The centre will aim to propose policy to encourage scientific development in Muslim countries. In an interview with The Daily, Abouheif said “If Muslim countries don’t embrace basic science and build upon their scientific capabilities, they will remain technology consumers and not technology innovators.” This reliance on predominantly Western nations for development is noticeable in the Middle East, with governments in countries such as the United Arab Emirates often being reliant upon expatriates within academia and industry. Local scientific development could help build confidence and inspire innovation to ease the reliance on imported technologies. However, innovation and technological independence remain a distant future.

Scientific development is significantly hindered with the majority in many Muslim countries not ready to accept evolution, an organizing principle of biology. Abouheif added, “There are going to be other issues that are very difficult in challenging Muslims and the way Muslims think.” He argued for the need for centres and initiatives like MCIS, which provide platforms for experts from various disciplines such as the sciences, religion, and history to have open discussions, to address topics such as evolution, and counter public misconceptions.

In the Islamic Golden Age from 662 to 1258, Muslim scholars were at the forefront of scientific innovation in fields such as medicine, astronomy, and mathematics. They made revolutionary advances such as inventing the use of oral anaesthesia and the pinhole camera. History proves both religion and science are able to interact harmoniously. Islam inspired Muslims to actively pursue knowledge, as can be seen in the creation of the House of Wisdom in modern-day Baghdad where both Muslim and non-Muslim scholars gathered to translate academic literature to Arabic and exchange ideas. Abouheif noted that, “To understand, in the modern context, how Islam and science can work together you have understand the past.” Like Dajani, Abouheif agrees that religion should be separated from science. But Abouheif believes there are things religion can offer other than inspiration. “We [Muslims] recognize our problems, we know that there are issues we have to solve; we want to modernize without falling into the emptiness of secularism.”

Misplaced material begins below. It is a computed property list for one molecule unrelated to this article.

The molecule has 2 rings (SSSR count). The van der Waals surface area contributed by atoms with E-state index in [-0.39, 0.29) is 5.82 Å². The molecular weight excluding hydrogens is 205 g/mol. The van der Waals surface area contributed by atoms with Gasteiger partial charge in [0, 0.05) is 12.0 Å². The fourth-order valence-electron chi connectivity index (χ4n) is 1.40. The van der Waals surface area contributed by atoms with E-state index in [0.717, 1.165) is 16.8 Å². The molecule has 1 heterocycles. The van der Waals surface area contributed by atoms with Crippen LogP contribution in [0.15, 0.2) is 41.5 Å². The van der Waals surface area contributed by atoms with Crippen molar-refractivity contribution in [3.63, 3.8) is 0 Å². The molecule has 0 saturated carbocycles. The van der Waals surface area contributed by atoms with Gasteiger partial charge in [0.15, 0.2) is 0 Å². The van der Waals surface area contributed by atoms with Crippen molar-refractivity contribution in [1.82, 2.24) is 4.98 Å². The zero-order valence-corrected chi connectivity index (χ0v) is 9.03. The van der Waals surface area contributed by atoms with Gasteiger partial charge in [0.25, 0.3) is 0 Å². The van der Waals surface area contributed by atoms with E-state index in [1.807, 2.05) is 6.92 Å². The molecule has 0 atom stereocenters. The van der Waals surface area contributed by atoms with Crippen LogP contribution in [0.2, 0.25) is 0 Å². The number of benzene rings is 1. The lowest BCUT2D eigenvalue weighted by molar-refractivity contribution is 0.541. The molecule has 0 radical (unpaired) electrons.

Currently, science remains a predominantly Western system with North American and European epicentres. This begs to question whether you can take a Western system of science and put it in a Muslim country that operates on different ideals. “I don’t think that is going to work, because scientists, after all, are human. Science is a cultural practice just as much as it is an objective method. Different cultures can bring different scientific practices to the table,” Abouheif said.

In the current secular society, there is an expectation for research results to provide clear applications in the real world and immediately benefit society to its justify funding. This suppresses scientific investigations where there are questions, whose solutions are without any obvious merit to society. But investigating such questions helps us gather new facts and accumulate knowledge which then leads to innovation. Unfortunately, basic science is experiencing a problem with due to a shortage in funding.

Islam encourages and rewards the pursuit of knowledge. In Islamic countries, investment in the sciences would be a priority, the motivation for investment being philanthropic instead of result-oriented. Religion and science can compliment each other. For example, religion can act as a catalyst for scientific research, a motivation, and a spark for ambition. Scientific discoveries can then provide new insights of understanding in religious texts.

Unfortunately, the current Western scientific system remains inaccessible, especially to scientists from developing countries due to the lack of access to necessary equipment and colleagues. Even with better communications due to the advent of the internet and tools like Skype, the inaccessibility gap is still present, posing challenges to universities in the Middle East and countries like Pakistan.

There are intricate boundaries between science and religion, and while there are differing opinions on how they can work together, everyone agrees more discussions are needed.